On September 9, 2003, Supreme Court, Kings County
On December 15, 2003, defendant moved to dismiss the indictments as based upon legally insufficient evidence. Defendant argued that judicial rules of conduct cannot serve as predicates for criminal charges. Also, defendant argued that receiving the box of cigars was not compensation within Judiciary Law § 18.
On April 29, 2004, Supreme Court, Kings County, dismissed five counts of official misconduct (Penal Law § 200.25) in the second degree finding:
in any prosecution for receiving reward for official misconduct, the evidence must identify a duty the defendant has as a public servant, and must establish that he or she violated that duty and thereafter solicited, accepted or agreed to accept a benefit for having done so. . . .
In sum, although the Chief Administrator of the Courts has properly promulgated enforceable ethical standards, I hold that he has not discharged, nor has he attempted to discharge, the legislative responsibility of defining elements of crimes. Accordingly, evidence presented to the grand jury that the defendant violated the Rules of the Chief Administrator is legally insufficient to establish that he violated a duty he had as a public servant within the meaning of the Penal Law. The grand jury evidence therefore fails to establish an essential element of each of the counts charging the crime of receiving reward for official misconduct in the second degree.
In reference to official misconduct (P.L. § 195.00), there were three charges. Two were dismissed as based upon legally insufficient evidence and one was sustained as based on defendant's acceptance of a box of cigars as compensation for ex parte advice on the Avraham Levi divorce case pending before him. His acceptance of the box of cigars was in violation of his duty not to accept compensation for engaging in authorized or unauthorized conduct.
On the charge of receiving unlawful gratuities, the motion court wrote:
A review of the testimony and exhibits presented to the grand jury reveals that the evidence was legally sufficient to support the count charging the defendant with the class A misdemeanor of receiving unlawful gratuities in that he allegedly accepted benefits from an attorney for having engaged in official conduct as a judge which he was authorized to perform, and for which he was not entitled to any special or additional compensation (Penal Law § 148;
Supreme Court concluded, The case will therefore proceed to trial on the top count of bribe receiving in the third degree, on one count of official misconduct, and on one count of receiving unlawful gratuities.
On April 25, 2005, the Appellate Division, Second Department affirmed, writing:
The court properly dismissed counts one through six of indictment No. 3515/03, charging the defendant with receiving reward for official misconduct in the second degree. An indictment in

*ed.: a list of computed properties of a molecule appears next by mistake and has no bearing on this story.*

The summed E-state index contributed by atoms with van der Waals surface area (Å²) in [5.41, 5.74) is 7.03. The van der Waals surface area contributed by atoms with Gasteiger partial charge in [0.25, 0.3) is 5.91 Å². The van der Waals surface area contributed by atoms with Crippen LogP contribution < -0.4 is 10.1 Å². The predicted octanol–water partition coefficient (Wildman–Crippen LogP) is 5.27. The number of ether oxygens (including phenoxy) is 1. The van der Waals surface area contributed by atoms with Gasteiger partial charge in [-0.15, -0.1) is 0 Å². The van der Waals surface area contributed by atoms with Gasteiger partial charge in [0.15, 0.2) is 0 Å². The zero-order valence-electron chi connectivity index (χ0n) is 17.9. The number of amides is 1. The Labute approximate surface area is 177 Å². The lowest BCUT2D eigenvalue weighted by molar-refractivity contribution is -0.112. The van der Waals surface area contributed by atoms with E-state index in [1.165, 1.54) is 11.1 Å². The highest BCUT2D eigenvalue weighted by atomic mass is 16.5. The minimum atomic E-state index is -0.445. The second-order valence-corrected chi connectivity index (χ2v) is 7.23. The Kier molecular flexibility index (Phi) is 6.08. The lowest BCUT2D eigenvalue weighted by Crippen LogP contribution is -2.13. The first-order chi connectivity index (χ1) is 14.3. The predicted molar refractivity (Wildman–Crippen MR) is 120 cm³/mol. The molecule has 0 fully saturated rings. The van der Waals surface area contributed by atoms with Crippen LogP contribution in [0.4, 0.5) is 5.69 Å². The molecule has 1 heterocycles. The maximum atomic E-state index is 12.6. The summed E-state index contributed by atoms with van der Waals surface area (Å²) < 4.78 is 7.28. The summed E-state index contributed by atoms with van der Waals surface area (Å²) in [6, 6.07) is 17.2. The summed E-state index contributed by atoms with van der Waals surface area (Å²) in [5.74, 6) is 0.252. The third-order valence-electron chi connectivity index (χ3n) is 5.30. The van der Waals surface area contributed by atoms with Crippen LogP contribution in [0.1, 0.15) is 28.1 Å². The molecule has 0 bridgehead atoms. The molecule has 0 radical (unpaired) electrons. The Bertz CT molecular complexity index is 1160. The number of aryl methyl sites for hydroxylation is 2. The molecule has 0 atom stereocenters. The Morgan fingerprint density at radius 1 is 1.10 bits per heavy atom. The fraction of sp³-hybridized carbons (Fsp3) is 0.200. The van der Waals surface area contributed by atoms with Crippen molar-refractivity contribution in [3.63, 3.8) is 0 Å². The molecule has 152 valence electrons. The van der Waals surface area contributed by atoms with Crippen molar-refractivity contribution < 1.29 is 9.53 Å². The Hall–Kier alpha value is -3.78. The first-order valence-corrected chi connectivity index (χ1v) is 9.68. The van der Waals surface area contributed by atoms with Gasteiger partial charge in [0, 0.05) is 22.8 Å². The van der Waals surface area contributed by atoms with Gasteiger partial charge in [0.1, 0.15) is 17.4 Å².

which the defendant's duty as a public servant, an essential element of the crime of receiving reward for official misconduct (Penal Law § 200.25) is defined solely by reference to the Rules of Judicial Conduct, specifically 22 NYCRR 100.2(C) and 100.3(B)(6), is insufficient ( see People v La Carrubba, , 46 NY2d 658, 665 ).
The court also properly dismissed count three of the indictment No. 5332/03 charging the defendant with official misconduct (Penal Law § 195.00) as multiplicitous, since there is no fact to be proven under that count that is not also required to be proven under count two of the same indictment (citations omitted).
On June 25, 2005, the Court of Appeals granted leave to appeal to the People. The People seek to reinstate six counts of receiving reward for official misconduct (Penal Law § 200.25) and one count of official misconduct as defined by Penal Law § 195.00.
The New York State Constitution, the Rules of Judicial Conduct and the Penal Law do not authorize a prosecutor to charge a judge with crimes by alleging violations of the Rules of Judicial Conduct. Constitution and Preamble to Rules of Judicial Conduct
Article III, Section 1 of the New York State
Constitution states, The legislative power of this state shall
be vested in the senate and assembly.
The legislative power cannot be passed on to others. What is legislative and what [is] administrative is not always easy to define, but the difficulty is not apparent here ( see Darweger v Staats, 267 NY 290, 305 ). Authority to make administrative rules is not a delegation of legislative power, and such rules do not become legislation because violations thereof are punished as public offenses ( see id. at 306). The clearest reading of 22 NYCRR Part 100 is that it consists of rules governing judicial conduct, not criminal statutes passed by the Legislature, the only body in this state that can make conduct criminal.
The Preamble of the Rules of Judicial Conduct make clear that they were not intended to be criminal statutes:
The rules governing judicial conduct are rules of reason. They should be applied consistently with constitutional requirements, statutes, other court rules and decisional law and in the context of all relevant circumstances. The rules are to be construed so as not to impinge on the essential independence of judges in making judicial decisions.
The rules are designed to provide guidance to judges and candidates for elective judicial office and to provide a structure for regulating conduct through disciplinary agencies. They are not designed or intended as a basis for civil or criminal prosecution (emphasis supplied).
The sections of the Rules on Judicial Conduct used in
the criminal prosecution of this defendant are 22 NYCRR 100.2(c)
and 100.3 (B)(6). There is nothing in the preamble to suggest